Plane & Pilot
Tuesday, July 20, 2010

20 New iPad Apps!

Turn your iPad into the ultimate cockpit resource

MyRadar Pro
This could not be simpler: different views of a weather map with the current (10 minutes, animated) radar of precipitation in the immediate area. For two dollars, it’s hard to go wrong, but there’s also a free version of the application (with advertising shown). $1.99,

Sporty’s E6B
While the answers a pilot needs should all be provided by any of the decent EFB applications mentioned here, a good pilot knows how to figure it all out with a simple device like an E6B. Sporty’s app is well-designed and takes advantage of the large screen on the iPad. $4.99,

Sporty’s Flight Review
This is perfect for a student pilot. It’s Sporty’s first effort to make their entire training library available for portable devices. There’s a menu at the opening to select chapters and within those chapters are a handful of videos. Touching one fills the iPad’s screen with Sporty’s usual crisp and concise explanations of a topic. $29.99,

Hilton Software’s WingX provides the pilot with a moving map, weather imagery, approach plates, all the necessary FAA documents and route planning. The moving map shows the terrain in bright red (above you) and yellow (close to your current altitude) at a glance, giving you an awareness of your CFIT situation.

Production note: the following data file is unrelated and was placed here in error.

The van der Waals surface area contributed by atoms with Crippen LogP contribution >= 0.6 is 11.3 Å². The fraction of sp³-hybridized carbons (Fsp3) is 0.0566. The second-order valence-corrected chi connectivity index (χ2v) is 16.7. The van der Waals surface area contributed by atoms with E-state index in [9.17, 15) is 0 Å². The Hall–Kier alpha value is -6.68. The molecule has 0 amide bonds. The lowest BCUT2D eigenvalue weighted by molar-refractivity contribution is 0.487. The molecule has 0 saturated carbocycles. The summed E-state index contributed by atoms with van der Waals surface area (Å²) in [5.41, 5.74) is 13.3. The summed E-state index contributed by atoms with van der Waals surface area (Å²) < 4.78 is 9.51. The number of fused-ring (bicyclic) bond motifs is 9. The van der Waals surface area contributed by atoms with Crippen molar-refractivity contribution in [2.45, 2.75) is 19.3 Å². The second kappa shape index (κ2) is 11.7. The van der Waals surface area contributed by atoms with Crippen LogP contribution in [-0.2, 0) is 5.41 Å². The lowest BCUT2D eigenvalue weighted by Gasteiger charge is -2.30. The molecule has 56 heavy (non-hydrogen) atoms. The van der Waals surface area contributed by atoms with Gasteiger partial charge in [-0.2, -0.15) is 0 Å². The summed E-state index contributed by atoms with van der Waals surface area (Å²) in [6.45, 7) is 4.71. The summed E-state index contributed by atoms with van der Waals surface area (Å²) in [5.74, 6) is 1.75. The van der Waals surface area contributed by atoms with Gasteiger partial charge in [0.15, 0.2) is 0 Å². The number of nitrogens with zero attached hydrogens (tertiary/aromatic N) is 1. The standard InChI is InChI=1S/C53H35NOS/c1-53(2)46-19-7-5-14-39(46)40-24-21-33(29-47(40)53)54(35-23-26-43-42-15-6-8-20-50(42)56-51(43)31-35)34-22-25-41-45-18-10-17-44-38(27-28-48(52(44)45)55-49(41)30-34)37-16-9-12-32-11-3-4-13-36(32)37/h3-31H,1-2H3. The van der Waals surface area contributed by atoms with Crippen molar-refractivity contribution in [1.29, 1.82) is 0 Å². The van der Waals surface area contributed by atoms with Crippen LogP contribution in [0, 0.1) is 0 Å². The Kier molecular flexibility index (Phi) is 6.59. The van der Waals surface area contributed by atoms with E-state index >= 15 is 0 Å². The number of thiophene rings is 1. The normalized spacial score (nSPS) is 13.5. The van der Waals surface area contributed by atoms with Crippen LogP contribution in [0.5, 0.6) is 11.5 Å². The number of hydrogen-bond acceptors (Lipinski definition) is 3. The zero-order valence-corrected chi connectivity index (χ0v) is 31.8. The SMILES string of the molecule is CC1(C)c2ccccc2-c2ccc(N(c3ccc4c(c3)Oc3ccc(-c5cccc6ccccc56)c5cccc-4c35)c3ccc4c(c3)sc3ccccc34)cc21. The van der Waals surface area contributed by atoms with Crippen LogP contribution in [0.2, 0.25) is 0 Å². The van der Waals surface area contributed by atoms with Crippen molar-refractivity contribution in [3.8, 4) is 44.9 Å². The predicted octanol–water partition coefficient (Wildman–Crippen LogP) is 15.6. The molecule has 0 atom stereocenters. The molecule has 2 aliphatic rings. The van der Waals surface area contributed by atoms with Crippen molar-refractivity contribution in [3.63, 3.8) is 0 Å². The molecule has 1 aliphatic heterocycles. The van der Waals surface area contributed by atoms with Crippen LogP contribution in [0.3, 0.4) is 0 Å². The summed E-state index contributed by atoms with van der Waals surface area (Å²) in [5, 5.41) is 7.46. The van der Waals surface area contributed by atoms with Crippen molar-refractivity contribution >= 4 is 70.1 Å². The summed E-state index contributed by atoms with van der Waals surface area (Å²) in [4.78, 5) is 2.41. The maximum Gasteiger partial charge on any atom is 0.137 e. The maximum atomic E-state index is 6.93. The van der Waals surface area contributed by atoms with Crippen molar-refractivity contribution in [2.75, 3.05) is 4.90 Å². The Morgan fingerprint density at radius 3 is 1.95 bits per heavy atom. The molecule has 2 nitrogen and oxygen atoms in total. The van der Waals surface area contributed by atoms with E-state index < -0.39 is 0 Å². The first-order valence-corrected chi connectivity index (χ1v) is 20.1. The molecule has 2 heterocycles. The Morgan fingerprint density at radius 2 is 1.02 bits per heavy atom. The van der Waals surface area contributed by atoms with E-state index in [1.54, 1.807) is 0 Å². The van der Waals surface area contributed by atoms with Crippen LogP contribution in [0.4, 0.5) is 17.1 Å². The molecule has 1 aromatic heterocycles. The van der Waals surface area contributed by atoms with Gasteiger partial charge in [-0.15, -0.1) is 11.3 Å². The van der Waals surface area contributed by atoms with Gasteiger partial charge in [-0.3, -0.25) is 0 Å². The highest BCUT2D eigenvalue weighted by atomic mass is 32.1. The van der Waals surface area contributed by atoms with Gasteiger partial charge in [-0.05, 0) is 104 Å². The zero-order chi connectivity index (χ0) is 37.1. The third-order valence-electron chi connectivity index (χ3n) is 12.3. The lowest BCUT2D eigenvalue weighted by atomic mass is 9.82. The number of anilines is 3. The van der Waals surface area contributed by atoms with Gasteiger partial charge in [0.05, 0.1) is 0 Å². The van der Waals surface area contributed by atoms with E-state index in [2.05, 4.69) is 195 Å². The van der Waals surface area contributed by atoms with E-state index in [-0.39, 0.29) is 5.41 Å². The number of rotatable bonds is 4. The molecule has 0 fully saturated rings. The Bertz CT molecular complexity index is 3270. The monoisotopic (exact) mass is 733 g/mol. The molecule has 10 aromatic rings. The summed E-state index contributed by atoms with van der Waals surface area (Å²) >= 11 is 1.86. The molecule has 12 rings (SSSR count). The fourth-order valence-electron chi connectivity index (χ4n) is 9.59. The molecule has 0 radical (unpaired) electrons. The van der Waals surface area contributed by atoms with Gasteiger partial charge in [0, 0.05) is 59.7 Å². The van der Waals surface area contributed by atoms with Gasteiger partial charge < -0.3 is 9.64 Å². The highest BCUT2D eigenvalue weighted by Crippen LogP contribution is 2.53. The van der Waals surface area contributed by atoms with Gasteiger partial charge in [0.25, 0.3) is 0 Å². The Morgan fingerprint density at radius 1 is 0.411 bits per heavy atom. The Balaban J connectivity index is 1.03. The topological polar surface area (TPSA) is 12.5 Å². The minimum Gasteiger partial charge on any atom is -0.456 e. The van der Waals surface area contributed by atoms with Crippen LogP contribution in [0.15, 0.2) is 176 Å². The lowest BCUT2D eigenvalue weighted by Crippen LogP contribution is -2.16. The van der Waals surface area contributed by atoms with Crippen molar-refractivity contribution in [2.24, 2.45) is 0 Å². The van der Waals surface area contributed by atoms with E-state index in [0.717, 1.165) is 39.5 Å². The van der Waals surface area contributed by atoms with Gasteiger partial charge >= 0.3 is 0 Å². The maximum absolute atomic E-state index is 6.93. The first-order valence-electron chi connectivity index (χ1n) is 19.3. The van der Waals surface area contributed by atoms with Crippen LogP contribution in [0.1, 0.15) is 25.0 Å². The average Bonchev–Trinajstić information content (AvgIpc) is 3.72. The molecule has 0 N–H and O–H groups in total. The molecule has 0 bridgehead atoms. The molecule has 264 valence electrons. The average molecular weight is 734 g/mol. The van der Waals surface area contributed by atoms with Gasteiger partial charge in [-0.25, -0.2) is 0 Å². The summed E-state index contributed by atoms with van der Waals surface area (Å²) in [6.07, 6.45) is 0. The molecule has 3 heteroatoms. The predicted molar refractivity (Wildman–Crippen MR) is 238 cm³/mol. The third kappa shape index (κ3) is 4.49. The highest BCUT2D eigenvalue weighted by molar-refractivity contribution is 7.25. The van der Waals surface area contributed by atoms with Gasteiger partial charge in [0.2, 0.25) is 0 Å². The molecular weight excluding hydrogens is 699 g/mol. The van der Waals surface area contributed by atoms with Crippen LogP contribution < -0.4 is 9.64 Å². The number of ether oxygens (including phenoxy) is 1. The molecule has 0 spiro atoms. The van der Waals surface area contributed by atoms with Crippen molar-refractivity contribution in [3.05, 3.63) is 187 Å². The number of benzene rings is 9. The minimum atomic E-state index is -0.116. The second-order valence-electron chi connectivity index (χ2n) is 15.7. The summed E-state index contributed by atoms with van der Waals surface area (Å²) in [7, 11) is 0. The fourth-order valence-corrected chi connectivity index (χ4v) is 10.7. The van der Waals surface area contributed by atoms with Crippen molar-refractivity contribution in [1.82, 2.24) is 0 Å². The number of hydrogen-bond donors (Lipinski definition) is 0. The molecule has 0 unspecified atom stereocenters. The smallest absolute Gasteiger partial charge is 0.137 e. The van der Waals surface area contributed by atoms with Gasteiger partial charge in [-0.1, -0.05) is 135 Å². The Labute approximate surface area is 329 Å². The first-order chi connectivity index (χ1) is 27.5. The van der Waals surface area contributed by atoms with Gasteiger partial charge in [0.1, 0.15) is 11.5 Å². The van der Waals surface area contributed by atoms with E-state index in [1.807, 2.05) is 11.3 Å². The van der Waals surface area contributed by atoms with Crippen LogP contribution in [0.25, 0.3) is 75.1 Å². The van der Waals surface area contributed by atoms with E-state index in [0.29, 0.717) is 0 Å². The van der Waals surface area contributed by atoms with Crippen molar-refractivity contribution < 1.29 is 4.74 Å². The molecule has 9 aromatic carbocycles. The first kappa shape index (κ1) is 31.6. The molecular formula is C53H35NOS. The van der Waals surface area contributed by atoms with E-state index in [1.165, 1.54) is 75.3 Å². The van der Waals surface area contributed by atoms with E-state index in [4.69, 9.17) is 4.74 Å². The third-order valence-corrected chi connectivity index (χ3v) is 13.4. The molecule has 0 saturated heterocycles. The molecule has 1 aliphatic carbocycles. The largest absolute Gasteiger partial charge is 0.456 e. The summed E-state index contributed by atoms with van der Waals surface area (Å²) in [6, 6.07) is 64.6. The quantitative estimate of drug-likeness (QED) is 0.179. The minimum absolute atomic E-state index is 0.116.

All map features, such as runways, airways and airspace, can be toggled on/off. You can file your flight plans through DUATS, view TFRs along your route and pull up an E6B to calculate density altitude. It’s the Swiss Army knife of aviation apps for the iPad. $99.99,

We all have days when we’d like to go flying but something gets in the way. For no-go times, you can stay on the ground and fly the iPad. Austin Meyer and the gang at Laminar Research even have FAA-certified versions of the X-Plane simulator. With their app, you can fly the Cirrus Jet up through the marine layer and bring it around for a landing. $9.99,

SportairUSA saw the iPad not just as an opportunity to write an aviation application, but to fill a spot on the instrument panel of their new iCub. The Czech-built LSA comes equipped with a dock-mounted iPad, with iHud, ForeFlight and other aviation software preinstalled. At less than two pounds, the iPad isn’t a significant dent in the weight-and-balance calculation. An iPod is mounted for the copilot.


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